Not all people with heart disease require antibiotics to prevent infective endocarditis. Heart diseases have been classified into high, medium and low risk of developing IE. Those falling into high risk category require IE prophylaxis before endoscopies and urinary tract procedures. Diseases listed under high risk include
Unrepaired cyanotic congenital heart diseases
Completely repaired congenital heart disease in their first 6 months
Prosthetic heart valves
Incompletely repaired congenital heart diseases
Cardiac transplant valvulopathy
Following are the antibiotic regimens recommended by the American Heart Association for antibiotic prophylaxis:
Oral Amoxicillin 1 hour before the procedure
Intravenous or intramuscular ampicillin 1 hour before the procedure
In patients allergic to penicillins
Azithromycin or clarithromycin orally 1 hour before the procedure
Cephalexin orally 1 hour before the procedure
Clindamycin orally 1 hour before the procedure
In the UK, NICE clinical guidelines no longer advise prophylaxis because there is no clinical evidence that it reduces the incidence of IE and there are negative effects (e.g. allergy and increased bacterial resistance) of taking antibiotics that may outweigh the benefits.
Antibiotics were historically commonly recommended to prevent IE in those with heart problems undergoing dental procedures (known as dental antibiotic prophylaxis). They are less commonly recommended for this procedure.
High dose antibiotics are administered by the intravenous route to maximize diffusion of antibiotic molecules into vegetation(s) from the blood filling the chambers of the heart. This is necessary because neither the heart valves nor the vegetations adherent to them are supplied by blood vessels. Antibiotics are continued for a long time, typically two to six weeks depending on the characteristics of the infection and the causative micro-organisms.
In acute endocarditis, due to the fulminant inflammation empirical antibiotic therapy is started immediately after the blood has been drawn for culture. This usually includes vancomycin and ceftriaxone IV infusions until the microbial identification and susceptibility report with the minimum inhibitory concentration becomes available allowing for modification of the antimicrobial therapy to target the specific microorganism. It should be noted that the routine use of gentamicin to treat endocarditis has fallen out of favor due to the lack of evidence to support its use (except in infections caused by Enterococcus and nutritionally variant streptococci) and the high rate of complications.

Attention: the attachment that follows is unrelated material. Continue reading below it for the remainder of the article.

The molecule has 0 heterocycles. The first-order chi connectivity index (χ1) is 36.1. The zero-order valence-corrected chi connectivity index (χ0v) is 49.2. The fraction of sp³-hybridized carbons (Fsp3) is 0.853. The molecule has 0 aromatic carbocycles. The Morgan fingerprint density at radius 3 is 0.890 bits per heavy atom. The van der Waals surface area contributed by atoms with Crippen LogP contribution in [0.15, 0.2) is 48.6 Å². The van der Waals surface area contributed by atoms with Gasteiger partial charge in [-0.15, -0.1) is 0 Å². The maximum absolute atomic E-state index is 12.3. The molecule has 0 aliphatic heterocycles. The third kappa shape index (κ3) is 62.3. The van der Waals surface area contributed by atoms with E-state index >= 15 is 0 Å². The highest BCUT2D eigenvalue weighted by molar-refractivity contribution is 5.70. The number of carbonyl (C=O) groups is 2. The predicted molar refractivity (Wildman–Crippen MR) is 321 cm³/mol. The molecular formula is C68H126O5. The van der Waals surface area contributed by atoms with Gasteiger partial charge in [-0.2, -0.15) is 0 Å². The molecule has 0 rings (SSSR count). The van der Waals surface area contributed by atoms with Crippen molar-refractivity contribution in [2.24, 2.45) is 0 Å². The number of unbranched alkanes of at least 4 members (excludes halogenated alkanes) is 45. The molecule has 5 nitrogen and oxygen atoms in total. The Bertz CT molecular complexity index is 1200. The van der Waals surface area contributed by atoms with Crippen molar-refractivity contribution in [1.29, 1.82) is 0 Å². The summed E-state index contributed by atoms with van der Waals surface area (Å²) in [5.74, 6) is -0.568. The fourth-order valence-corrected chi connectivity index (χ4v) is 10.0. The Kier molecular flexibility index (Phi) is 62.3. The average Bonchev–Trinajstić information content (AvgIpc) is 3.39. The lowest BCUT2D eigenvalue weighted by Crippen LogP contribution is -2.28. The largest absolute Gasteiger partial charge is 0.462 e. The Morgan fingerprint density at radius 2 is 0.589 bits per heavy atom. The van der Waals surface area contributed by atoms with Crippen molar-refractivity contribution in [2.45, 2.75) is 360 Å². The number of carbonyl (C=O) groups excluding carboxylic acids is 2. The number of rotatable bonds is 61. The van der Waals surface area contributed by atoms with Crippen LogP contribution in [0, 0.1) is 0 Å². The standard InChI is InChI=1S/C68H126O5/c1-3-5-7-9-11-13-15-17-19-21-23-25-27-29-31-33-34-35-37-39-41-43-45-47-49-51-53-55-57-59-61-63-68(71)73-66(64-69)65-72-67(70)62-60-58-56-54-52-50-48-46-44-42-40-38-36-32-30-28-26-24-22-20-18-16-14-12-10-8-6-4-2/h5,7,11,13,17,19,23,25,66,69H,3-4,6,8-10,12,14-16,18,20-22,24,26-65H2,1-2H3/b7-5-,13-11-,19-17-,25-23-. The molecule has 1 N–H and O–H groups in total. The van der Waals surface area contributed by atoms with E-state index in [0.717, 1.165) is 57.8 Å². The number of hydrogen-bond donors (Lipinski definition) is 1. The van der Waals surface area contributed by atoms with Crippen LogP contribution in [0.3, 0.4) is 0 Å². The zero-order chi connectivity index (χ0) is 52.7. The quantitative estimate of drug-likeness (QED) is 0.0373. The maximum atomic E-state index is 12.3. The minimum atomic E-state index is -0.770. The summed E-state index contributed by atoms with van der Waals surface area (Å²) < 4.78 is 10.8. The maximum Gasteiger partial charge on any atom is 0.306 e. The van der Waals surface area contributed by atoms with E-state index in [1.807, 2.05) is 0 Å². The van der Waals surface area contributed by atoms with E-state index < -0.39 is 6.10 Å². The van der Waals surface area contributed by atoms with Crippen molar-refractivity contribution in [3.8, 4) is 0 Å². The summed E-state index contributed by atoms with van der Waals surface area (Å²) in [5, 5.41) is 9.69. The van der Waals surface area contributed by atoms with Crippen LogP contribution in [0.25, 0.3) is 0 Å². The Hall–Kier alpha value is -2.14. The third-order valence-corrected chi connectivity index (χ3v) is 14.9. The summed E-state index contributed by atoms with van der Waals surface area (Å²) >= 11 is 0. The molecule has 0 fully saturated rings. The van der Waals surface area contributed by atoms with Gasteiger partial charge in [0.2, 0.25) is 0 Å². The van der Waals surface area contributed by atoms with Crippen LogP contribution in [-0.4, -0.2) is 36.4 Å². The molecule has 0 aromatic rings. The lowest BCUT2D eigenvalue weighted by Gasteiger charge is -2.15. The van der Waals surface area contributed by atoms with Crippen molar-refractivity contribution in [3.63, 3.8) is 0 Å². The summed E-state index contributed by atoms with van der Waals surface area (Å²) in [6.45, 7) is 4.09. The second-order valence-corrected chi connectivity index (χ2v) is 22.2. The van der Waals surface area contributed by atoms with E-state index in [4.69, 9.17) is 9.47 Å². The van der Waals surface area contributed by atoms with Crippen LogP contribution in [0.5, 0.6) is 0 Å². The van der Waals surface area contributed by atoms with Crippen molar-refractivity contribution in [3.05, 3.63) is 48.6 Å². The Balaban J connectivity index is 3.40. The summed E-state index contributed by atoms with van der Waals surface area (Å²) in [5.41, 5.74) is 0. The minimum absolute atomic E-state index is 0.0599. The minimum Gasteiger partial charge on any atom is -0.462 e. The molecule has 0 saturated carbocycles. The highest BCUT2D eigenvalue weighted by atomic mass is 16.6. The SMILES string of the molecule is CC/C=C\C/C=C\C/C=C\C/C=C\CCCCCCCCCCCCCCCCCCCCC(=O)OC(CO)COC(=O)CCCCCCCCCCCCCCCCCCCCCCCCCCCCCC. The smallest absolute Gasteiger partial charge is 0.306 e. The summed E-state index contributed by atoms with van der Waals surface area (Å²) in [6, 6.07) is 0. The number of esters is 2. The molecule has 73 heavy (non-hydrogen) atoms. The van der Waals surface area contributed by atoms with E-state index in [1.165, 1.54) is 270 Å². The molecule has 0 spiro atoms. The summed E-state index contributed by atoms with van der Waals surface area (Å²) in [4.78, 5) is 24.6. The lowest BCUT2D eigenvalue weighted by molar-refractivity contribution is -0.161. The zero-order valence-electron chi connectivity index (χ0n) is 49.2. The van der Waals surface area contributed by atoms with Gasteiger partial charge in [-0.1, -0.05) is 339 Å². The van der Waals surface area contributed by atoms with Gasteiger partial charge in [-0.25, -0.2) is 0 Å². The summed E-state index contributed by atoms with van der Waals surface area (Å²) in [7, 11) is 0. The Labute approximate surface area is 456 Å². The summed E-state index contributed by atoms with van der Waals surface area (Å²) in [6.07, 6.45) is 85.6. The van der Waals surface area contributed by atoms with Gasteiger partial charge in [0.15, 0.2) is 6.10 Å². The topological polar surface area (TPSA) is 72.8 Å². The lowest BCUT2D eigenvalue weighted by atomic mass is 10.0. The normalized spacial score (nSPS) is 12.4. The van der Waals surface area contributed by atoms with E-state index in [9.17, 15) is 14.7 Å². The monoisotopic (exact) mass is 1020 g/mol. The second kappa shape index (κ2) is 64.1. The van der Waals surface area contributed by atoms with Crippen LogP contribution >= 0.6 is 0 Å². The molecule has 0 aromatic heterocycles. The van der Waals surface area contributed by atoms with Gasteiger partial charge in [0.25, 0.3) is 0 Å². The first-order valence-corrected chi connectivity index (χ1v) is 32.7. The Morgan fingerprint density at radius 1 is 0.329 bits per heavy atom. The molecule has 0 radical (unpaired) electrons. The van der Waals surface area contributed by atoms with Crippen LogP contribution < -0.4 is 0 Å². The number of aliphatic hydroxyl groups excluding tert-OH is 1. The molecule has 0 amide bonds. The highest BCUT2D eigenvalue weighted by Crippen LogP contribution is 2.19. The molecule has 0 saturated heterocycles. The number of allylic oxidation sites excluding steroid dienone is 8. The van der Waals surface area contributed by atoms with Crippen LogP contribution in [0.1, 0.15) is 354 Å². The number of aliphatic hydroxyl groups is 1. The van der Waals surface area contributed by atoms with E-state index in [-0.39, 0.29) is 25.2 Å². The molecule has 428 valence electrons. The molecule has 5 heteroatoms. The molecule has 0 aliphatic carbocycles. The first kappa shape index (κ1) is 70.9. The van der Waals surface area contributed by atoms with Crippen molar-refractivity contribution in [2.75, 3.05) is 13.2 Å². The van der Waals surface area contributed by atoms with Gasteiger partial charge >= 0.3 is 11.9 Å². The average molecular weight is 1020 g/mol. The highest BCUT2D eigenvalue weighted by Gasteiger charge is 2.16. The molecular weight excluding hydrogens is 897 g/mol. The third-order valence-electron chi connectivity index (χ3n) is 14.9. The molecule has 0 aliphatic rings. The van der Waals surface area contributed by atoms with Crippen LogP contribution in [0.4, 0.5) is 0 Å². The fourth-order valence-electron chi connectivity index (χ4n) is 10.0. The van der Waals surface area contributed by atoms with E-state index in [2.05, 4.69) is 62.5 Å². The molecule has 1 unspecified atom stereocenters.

In subacute endocarditis, where patient's hemodynamic status is usually stable, antibiotic treatment can be delayed till the causative microorganism can be identified.
Selected patients may be treated with a relatively shorter course of treatment (2 weeks) with benzyl penicillin IV if infection is caused by viridans group streptococci or Streptococcus bovis as long as the following conditions are met:
Endocarditis of a native valve, not of a prosthetic valve
Surgical debridement of infected material and replacement of the valve with a mechanical or bioprosthetic artificial heart valve is necessary in certain situations:
‣ Patients with significant valve stenosis or regurgitation causing heart failure ‣ Evidence of hemodynamic compromise in the form of elevated end diastolic left ventricular or left atrial pressure or moderate to severe pulmonary hypertension ‣ Presence of intracardiac complications like paravalvular abscess, conduction defects or destructive penetrating lesions ‣ Recurrent septic emboli despite appropriate antibiotic treatment ‣ Large vegetations (> 10 mm) ‣ Persistent positive blood cultures despite appropriate antibiotic treatment ‣ Prosthetic valve dehiscence ‣ Relapsing infection in the presence of a prosthetic valve ‣ Abscess formation ‣ Early closure of mitral valve ‣ Infection caused by Fungi or resistant Gram negative bacteria
Infective endocarditis is associated with 18% in-hospital mortality.
In industrialized countries, the annual incidence of infective endocarditis is 3 to 9 cases per 100,000 persons. The male to female case ratio is over 2:1. There is an increased incidence of infective endocarditis in persons 65 years of age and older, which is probably because people in this age group have a larger number of risk factors for infective endocarditis. In recent years, over one third of infective endocarditis cases in the United States were healthcare-associated. Another trend observed in industrialized countries is that chronic rheumatic heart disease accounts for <10% of cases. Although a history of valve disease is has a significant association with infective endocarditis, 50% of all cases develop in people with no known history of valvular disease.